THE country’s economic managers assured the public on Tuesday that the government is fast-tracking the release of the unconditional cash transfers (UCTs) for the country’s poorest households, along with other social mitigation measures to stay ahead of the temporary elevated inflation rate.
In Seoul, Finance Secretary Carlos Dominguez III said that he and the rest of the economic team agree that the best way to address inflation is for Congress to swiftly approve the Rice Tariffication Act, as this would bring down prices of rice by around P7 per kilo and reduce inflation to below four percent by the second half of 2018.
“The economic team of the Duterte Administration would like to assure you as well as the Filipino people that the Duterte Administration remains committed to reforming our socioeconomic structure towards a more inclusive society so that we can provide markets, we can provide the manpower to service manufacturing industries here in Korea. We shall continue to prioritize investments that will improve the health and education of our people, enhance security and public order, and build world-class infrastructure,” Dominguez said in a press briefing in Seoul, where President Duterte wound up his three-day official visit.
Dominguez said that as of April this year, the unemployment rate dropped to 5.5 percent as 625,000 new jobs were created during the first fourth months of 2018, down by 0.2 percentage points from 5.7 percent during the same period last year.
He said sustaining the administration’s priority investments in infrastructure, public order and social services “is not an easy task,” but that the government has “to face the short-term challenges of a fast-growing economy, and we must tackle these problems in order to succeed in the long run.” The finance chief assured the public that the government is “not casting aside” the inflation figure, which was recorded at 4.6 percent in May, as the government has put in place a “long menu of social mitigation measures” to ease the impact of high prices.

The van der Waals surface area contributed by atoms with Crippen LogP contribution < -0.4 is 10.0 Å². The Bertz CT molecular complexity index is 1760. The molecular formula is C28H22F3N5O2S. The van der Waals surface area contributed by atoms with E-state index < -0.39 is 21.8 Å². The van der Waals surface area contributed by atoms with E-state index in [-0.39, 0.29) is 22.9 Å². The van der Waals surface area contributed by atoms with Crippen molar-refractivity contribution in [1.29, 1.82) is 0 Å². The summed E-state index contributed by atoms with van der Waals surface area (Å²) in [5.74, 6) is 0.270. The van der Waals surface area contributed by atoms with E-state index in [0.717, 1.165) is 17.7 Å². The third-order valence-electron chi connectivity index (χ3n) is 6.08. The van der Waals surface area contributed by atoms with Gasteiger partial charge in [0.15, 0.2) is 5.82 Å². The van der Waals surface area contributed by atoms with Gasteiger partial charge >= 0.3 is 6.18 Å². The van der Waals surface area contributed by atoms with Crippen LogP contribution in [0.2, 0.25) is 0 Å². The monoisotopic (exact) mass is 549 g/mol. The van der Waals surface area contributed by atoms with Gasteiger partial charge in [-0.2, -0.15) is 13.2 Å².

“We already know that the main contributors for inflation are higher tobacco products, the imported cost of fuel, and the higher prices of rice, corn and fish, and we are already taking steps to stay ahead of the situation,” Dominguez said.
The Tax Reform for Acceleration and Inclusion Act (TRAIN), which has been blamed for the inflation uptick, continues to account for only 0.4 percentage points of the inflation rate in April and May.
The 4.6 percent inflation rate for May was at the low end of the Bangko Sentral ng Pilipinas (BSP) forecast of 4.6 to 5.4 percent for that month, and also lower than the Department of Finance estimate of 4.9 percent. Dominguez said these were conservative estimates.
“I would like to emphasize that TRAIN is not the sole reason for the increase in inflation. The effect of high global oil prices driven by unfavorable geopolitical events, along with the import quotas on rice, have affected prices on a much larger scale,” Dominguez said.
“We, in the economic team, are of one mind that the best way to address inflation is to pass the Rice Tariffication Act. The estimates are it will bring down rice prices by around P7 per kilo for the Filipino families and reduce inflation to below four percent by the second half of the year,” Dominguez said.
In Manila, Budget Secretary Benjamin Diokno and the rest of the economic team likewise assured the public that the government is putting in place social mitigation measures for the benefit of the majority of Filipinos.
A joint statement signed by Dominguez, Diokno and Socioeconomic Planning Secretary Ernesto Pernia said that there is a need “to stay the course” in pursuing the economic reforms needed to fulfill the Duterte administration’s vision of transforming the country into a predominantly high middle-class economy by 2040.
“Toward this objective, our economic program must generate the required resources so that we can continue to make investments in our people’s health and education, security and public order, and to build world-class infrastructure,” Diokno said, reading from the joint statement.
“Staying the course will not always be easy, but we owe it to our people, our children, and future generations. We know that we are going through a challenging period. (PR)